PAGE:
generally, higher the inflation rate, the cheaper the debt,as debt/1+r (nominal rate inclusive of inflation rate) will bring cost debt, hence benfecial for debtors.
if inflation is 10%, and remains so, for say 5 years, then if the bond is a 30 year bond, what then?
Thank you for your very interesting and well written article.
As a life long saver l can only see the dire consequences from what appears to be uncontrolled inflation. Currently this is running at around 8% and rising (who knows where this is going as we appear to be going from one crisis to another). Just for reference the uk tries to maintain an inflation rate of around 2%. The base rate is currently 0.75% (April 2022) and the Bank of England appears unable or unwilling to raise this more than around 1% (the base rate being the main tool used to control inflation) . From this l can only assume the BOE and the government is going to let the market decide on how far inflation goes. On a personal level I have a number of ns&i bonds paying around 0.5% which are due to mature in 2024. Just for reference l am just a normal working guy and saved a bit to supplement my state pension assuming this comes to fruition.
I know l am going to take a massive hit then again l guess many other people are in a similar boat. As with any crisis l realise their will be winners and losers. Unfortunately it always appear that it goes mainly one way and the inequality gets even greater.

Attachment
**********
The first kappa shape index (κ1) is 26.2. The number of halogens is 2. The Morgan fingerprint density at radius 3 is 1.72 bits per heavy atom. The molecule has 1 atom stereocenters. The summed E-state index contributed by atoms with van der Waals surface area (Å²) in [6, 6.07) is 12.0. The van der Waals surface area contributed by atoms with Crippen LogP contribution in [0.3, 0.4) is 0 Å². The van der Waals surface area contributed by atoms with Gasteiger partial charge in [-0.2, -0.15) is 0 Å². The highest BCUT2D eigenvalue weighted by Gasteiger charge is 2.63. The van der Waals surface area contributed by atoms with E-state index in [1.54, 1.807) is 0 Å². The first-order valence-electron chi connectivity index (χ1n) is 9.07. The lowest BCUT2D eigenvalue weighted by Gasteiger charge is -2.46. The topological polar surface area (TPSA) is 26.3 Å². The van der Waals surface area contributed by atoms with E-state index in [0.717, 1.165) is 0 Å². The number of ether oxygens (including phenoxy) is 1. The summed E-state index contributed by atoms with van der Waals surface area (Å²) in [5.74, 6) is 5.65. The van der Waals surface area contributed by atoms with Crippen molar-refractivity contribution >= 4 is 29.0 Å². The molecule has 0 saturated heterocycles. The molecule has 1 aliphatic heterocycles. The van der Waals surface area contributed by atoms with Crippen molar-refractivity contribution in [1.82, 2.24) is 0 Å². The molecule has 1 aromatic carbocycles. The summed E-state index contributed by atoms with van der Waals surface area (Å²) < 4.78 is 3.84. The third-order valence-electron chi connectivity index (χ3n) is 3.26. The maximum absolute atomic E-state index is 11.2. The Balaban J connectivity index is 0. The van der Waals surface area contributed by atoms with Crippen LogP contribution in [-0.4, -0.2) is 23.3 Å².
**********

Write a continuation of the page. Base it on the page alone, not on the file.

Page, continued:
Hopefully things aren’t as bleak as l think they’ll be.
I would be really interested to hear what others think?
I’d like to
It seems clear that the inflation hike is being driven by the government as they are the key beneficiary. They could easily slash fuel duty whilst the Ukraine / Russia issue is in play and inflation would go away but they choose not to. The government is using inflation to recoup COVID debt.
Increasing interest rates just punishes the working class. It won’t be long before people start realising what the government is doing. Don’t let MPs set interest rates – have we learnt nothing from history. The Bank of England should be calling on MPs to reduce inflation by reducing the cost of fuel.
Just a really minor technical comment. If inflation is now 10%, the index rises from 100 to 110. Should the nominal £1,000 now be worth £909 in real terms today? (£1,000/1.10) and not £900?
Yes. I was doing a more broad explanation of 10%